HOLLYWOOD — You didn’t need a car to take a tour of some of Hollywood’s icons Aug. 18.
CicLAvia, a car-free event promoting bicycling, rollerblading and walking, took place along a new 6.5-mile route where stretches of Santa Monica Boulevard, Highland Avenue and Hollywood Boulevard were closed to automobiles from 9 a.m. to 4 p.m.
“Meet the Hollywoods,” was the first CicLAvia to include West Hollywood, East Hollywood, Thai Town and Little Armenia, organizers said.
“We’re really excited that we can open up our public spaces, take them away from cars, just for a little bit, so you can see our communities in a way that maybe you’ve never seen them before,” West Hollywood City Councilwoman Lindsey P. Horvath said before the start of the event.
CicLAvia “helps bring people together, helps bring communities together,” Horvath said.
Los Angeles Mayor Eric Garcetti was among the participants.
“It’s great to be at @CicLAvia, pushing our pedals past the Pantages, wandering along the Walk of Fame, and gearing up for views of our Great Streets project,” Garcetti tweeted.
The Great Streets Initiative, begun by Garcetti in 2014, has designated 18 streets — at least one in each of the city’s 15 council districts — to receive improvements intended to make them more pedestrian-friendly and livable.
Judy Covarrubias of Reseda told NBC4 CicLAvia was “great because you don’t have to worry about traffic or getting hit by a car.”
“We love to ride bikes and we look forward to CicLAvias so that we can really get to appreciate each town it’s in,” she said.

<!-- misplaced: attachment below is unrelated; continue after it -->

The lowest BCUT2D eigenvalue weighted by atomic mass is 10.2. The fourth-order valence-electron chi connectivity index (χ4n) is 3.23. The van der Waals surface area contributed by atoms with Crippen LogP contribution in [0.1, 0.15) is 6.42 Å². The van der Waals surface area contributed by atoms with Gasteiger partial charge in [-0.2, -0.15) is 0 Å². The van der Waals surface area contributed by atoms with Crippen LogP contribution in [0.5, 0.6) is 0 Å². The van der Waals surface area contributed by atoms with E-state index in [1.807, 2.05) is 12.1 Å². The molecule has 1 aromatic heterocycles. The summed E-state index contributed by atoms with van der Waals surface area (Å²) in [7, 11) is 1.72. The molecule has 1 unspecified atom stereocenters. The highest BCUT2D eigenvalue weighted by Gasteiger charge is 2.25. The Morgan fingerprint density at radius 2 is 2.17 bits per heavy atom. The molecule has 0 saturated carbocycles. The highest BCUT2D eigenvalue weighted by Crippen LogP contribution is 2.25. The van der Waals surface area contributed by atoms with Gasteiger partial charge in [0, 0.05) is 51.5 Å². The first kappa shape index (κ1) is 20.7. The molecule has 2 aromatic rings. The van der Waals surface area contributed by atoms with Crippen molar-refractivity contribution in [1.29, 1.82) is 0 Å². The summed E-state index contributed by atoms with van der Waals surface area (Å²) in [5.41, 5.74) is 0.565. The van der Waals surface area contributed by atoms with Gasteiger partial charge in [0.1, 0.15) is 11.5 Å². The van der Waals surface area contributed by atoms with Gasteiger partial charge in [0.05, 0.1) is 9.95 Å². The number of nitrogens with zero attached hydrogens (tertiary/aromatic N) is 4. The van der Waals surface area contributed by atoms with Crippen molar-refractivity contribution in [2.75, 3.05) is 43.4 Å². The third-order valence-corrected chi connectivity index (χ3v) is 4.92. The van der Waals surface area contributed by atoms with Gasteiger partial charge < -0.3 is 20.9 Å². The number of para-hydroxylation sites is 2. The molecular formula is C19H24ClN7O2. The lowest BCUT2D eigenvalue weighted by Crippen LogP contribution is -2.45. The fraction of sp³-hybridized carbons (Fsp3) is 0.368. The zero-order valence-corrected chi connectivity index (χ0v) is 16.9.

The route ran from Hollywood Boulevard at Vermont Avenue to Highland Avenue, south on Highland Avenue to Sunset Boulevard and west to San Vicente Boulevard in West Hollywood. There are no starting points or finish lines for CicLAvia events. Participants can start and end anywhere they like.
CicLAvia is open to all forms of human-powered, non-motorized transport.
There was no immediate response to an email sent seeking the number of participants.
“Every time @CicLAvia takes place, for one day we get to experience what a dedicated active transit community would be like in Los Angeles,” Assemblywoman Laura Friedman, D-Glendale, tweeted. “Safer streets, cleaner air, healthier lifestyles, these are all promises of the vision for our future that CicLAvia helps actualize.”
“Meet the Hollywoods,” was the fourth of six CicLAvias planned for 2019. The others will be on Oct. 6, stretching from Mariachi Plaza in Boyle Heights west to MacArthur Park and north to Chinatown celebrating UCLA’s 100th anniversary, and Dec. 8, a first-time visit to several West San Fernando Valley communities.